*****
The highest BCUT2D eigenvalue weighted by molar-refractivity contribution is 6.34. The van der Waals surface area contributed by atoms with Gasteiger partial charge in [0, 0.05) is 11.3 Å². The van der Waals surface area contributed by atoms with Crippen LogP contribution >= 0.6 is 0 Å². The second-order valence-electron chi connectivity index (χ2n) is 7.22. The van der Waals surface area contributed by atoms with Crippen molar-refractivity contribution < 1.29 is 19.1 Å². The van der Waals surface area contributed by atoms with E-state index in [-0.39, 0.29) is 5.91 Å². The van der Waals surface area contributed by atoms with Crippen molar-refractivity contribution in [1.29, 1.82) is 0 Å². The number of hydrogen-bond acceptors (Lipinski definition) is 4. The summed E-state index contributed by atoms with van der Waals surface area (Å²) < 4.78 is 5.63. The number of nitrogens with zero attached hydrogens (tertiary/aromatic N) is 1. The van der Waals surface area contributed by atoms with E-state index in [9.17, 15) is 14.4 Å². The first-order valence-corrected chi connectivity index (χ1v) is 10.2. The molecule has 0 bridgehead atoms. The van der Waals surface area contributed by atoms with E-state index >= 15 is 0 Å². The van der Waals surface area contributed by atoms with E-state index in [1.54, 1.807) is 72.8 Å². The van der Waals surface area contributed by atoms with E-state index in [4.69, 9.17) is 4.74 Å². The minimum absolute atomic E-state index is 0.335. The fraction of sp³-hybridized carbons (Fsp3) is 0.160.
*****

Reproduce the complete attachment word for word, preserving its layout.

The highest BCUT2D eigenvalue weighted by molar-refractivity contribution is 6.34. The van der Waals surface area contributed by atoms with Gasteiger partial charge in [0, 0.05) is 11.3 Å². The van der Waals surface area contributed by atoms with Crippen LogP contribution >= 0.6 is 0 Å². The second-order valence-electron chi connectivity index (χ2n) is 7.22. The van der Waals surface area contributed by atoms with Crippen molar-refractivity contribution < 1.29 is 19.1 Å². The van der Waals surface area contributed by atoms with E-state index in [-0.39, 0.29) is 5.91 Å². The van der Waals surface area contributed by atoms with Crippen molar-refractivity contribution in [1.29, 1.82) is 0 Å². The number of hydrogen-bond acceptors (Lipinski definition) is 4. The summed E-state index contributed by atoms with van der Waals surface area (Å²) < 4.78 is 5.63. The number of nitrogens with zero attached hydrogens (tertiary/aromatic N) is 1. The van der Waals surface area contributed by atoms with E-state index in [9.17, 15) is 14.4 Å². The first-order valence-corrected chi connectivity index (χ1v) is 10.2. The molecule has 0 bridgehead atoms. The van der Waals surface area contributed by atoms with E-state index >= 15 is 0 Å². The van der Waals surface area contributed by atoms with E-state index in [1.54, 1.807) is 72.8 Å². The van der Waals surface area contributed by atoms with E-state index in [4.69, 9.17) is 4.74 Å². The minimum absolute atomic E-state index is 0.335. The fraction of sp³-hybridized carbons (Fsp3) is 0.160.